By Kevin E. Noonan --
About three years ago, and less than two years after Congress passed and President Obama signed the Biologics Price Competition and Innovation Act (BPCIA) into law, the U.S. Food and Drug Administration issued a series of draft Guidances indicating how it was considering implementing the biosimilar approval pathway contained in the Act. The Guidances (see "FDA Publishes Draft Guidelines for Biosimilar Product Development" and "More on FDA Draft Guidelines for "Follow-on" Biologic Drug Approval Pathway") were expressly "draft" in nature, and were the subject of public hearings with the Agency welcoming industry input. This input was necessary; even a cursory review of the pathway provisions of the law would strike one with the frequency with which Congress delegated to the FDA the details of setting out the requirements for biosimilar approval. This did not come as a shock, it being rational that Congress should recognize that Agency expertise was particularly important in developing standards for approving drugs as complex as biosimilars under circumstances where the "follow-on biologic" drugs were frankly not identical to the approved reference biologic product.
In April the Agency released "final" Guidances that look remarkably like the originals; these Guidances are entitled:
• Scientific Considerations in Demonstrating Biosimilarity to a Reference Product [link]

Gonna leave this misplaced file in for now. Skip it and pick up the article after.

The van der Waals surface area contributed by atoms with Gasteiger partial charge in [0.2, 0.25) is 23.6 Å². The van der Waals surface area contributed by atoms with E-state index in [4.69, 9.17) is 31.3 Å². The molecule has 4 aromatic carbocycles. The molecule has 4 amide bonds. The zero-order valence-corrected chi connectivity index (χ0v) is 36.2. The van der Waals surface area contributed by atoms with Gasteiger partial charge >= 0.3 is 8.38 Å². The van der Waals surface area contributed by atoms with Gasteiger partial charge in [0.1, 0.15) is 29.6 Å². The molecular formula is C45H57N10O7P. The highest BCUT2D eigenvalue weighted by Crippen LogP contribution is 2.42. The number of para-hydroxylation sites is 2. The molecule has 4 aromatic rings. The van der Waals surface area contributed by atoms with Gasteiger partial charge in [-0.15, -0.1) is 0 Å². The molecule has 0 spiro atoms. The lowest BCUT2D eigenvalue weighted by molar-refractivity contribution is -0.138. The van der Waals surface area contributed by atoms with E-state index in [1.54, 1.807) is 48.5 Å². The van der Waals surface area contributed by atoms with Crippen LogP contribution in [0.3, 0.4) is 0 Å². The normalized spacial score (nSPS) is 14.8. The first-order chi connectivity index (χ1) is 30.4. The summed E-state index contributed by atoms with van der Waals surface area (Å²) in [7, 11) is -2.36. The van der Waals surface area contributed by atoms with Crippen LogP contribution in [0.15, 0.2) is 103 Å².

• Quality Considerations in Demonstrating Biosimilarity of a Therapeutic Protein Product to a Reference Product [link]
• Biosimilars: Questions and Answers Regarding Implementation of the Biologics Price Competition and Innovation Act of 2009 [link]
The FDA has released an additional, more explicit Guidance related to the requirements for establishing biosimilarity since promulgating these first three (see "FDA Releases Draft Guidance on Biosimilars: Sets Forth Clinical, Pharmacology Data Sufficient to Support Biosimilarity") as well as a Guidance on market exclusivity (see "FDA Releases Another Prospective Guidance"). More importantly, the Agency recently approved the first biosimilar drug in the U.S. (see "FDA Approves Sandoz Filgrastim Biosimilar"). But as noted in the letter from several Senators discussed yesterday (see "Senators Send Letter on Biosimilars to FDA"), this progress has not come fast enough for some. In addition, the Agency has made at least one no-decision decision (using an "interim" non-proprietary name for Sandoz XARZIOTM product (filgastrim–sndz)) and has not yet addressed the standards for interchangeability. However, such carping seems unfairly critical from the institution that left it to the Agency to actually develop a biosimilars pathway and, of course, be ready to take the blame for any problems arising along the way.